In what might be a sign that the U.S. Department of Justice (DoJ) review of the acquisition of rival software maker Convio is coming to a conclusion, Blackbaud today re-filed its Premerger Notification and Report Form.
The Charleston, S.C.-based software company essentially will know by April 30 or sooner whether it can move forward with the closing process and complete the $275-million acquisition of Convio once the waiting period expires in two weeks. It’s possible that the firm could be granted early termination or the DoJ could request more information that would extend the two-week waiting period.
Blackbaud chose to file today “because we thought the timing was right,” said spokeswoman Melanie Mathos, adding that the company has been working throughout this process on a daily basis with DoJ. “Essentially we have two weeks to have them come back to us. It’s a necessary step in closing the deal,” she said, though there are “no guarantees.”
It’s a mandatory review period, and the DOJ has the option of approving the deal or embarking on a second review. “This whole time we’ve been trying to avoid a full review, working on an informal basis with DoJ, without an artificial timeline,” Mathos said. “We’ll know in two weeks essentially.”
The premerger filing is mandatory under the Hart-Scott-Rodino Antitrust Improvements Act of 1976 but Blackbaud withdrew its initial filing in February – with plans to re-file – to allow for more time to work with DoJ. During the waiting period Blackbaud said it continues to cooperate with the DoJ and answer any questions raised by DoJ staff. The HSR form includes information about each company’s business and provides the Federal Trade Commission (FTC) and DoJ with information about larger mergers and acquisitions before they occur.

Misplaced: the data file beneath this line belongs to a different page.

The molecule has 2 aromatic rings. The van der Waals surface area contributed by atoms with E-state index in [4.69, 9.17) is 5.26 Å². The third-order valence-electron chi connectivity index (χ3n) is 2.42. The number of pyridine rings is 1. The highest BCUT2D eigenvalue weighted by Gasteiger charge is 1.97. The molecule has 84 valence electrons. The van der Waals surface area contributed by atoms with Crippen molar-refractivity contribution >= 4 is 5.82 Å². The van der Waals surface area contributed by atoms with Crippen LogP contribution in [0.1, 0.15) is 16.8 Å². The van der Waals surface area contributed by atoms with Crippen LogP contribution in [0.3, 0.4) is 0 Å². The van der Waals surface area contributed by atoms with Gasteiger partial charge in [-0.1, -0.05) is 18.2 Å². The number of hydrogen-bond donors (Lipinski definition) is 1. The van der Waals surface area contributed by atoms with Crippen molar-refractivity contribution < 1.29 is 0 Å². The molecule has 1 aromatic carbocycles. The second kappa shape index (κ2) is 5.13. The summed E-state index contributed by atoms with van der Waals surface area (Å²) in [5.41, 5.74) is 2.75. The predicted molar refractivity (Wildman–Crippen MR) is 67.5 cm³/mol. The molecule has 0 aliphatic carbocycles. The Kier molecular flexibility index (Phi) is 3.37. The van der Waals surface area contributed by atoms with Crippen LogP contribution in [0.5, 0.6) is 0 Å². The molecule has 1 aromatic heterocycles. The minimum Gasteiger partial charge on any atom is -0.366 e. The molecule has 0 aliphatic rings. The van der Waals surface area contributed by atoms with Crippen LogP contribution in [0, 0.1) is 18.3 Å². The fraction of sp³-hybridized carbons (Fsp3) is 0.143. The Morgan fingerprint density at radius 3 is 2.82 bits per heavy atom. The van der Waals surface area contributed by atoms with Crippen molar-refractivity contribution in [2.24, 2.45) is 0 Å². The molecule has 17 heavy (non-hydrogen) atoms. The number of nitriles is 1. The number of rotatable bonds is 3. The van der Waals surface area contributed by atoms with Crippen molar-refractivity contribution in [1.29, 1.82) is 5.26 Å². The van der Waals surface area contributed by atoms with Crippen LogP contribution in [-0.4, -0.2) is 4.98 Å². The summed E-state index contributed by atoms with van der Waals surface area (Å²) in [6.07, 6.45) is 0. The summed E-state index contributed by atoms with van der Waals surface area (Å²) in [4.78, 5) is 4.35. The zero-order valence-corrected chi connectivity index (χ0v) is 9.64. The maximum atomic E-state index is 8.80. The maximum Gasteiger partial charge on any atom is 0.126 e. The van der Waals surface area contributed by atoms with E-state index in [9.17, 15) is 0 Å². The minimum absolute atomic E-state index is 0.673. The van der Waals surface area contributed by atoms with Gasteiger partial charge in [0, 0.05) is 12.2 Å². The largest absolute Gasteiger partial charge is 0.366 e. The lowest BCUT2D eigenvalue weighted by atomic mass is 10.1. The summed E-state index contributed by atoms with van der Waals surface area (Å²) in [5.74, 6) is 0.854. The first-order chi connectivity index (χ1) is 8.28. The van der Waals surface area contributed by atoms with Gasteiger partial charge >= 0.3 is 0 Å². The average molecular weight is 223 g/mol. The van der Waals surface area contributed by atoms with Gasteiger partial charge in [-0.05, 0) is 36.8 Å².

While the tender offer can be extended in increments of 10 business days, the HSR form is just two weeks and the company would have to pull it and re-file – which can be costly – if the acquisition is not completed. “It’s not something you want to repeatedly do unless you think you’re getting close,” Mathos said.
Jay Nixon, a partner with Nashville, Tenn.-based Waller Lansden who practices in areas of mergers and acquisitions and venture capital financing, said it would appear that the DoJ process is winding down. “Anything can happen but I take it that since they (Blackbaud) filed, it’s a sign that they think they’ve gotten DoJ comfortable with whatever issues there were,” he said.
If the DoJ had made a more formal second request, that takes a long time and is much harder to respond to, said Nixon. “I’d take this as a sign that they talked through informally and provided information to the DoJ,” he said.
The acquisition is structured such that it has to be completed by the fall. When the deal was announced in mid-January, the two publicly traded firms had planned to have the deal closed by the end of March. Blackbaud extended the expiration of its cash tender offer for a fourth time on April 4, to April 18.
More than three-quarters of the nearly 19 million outstanding shares of Austin, Texas-based Convio had been tendered as of April 3 at $16 a share. Convio’s board of directors held about a third of all shares going into the merger, which was approved by both company’s boards.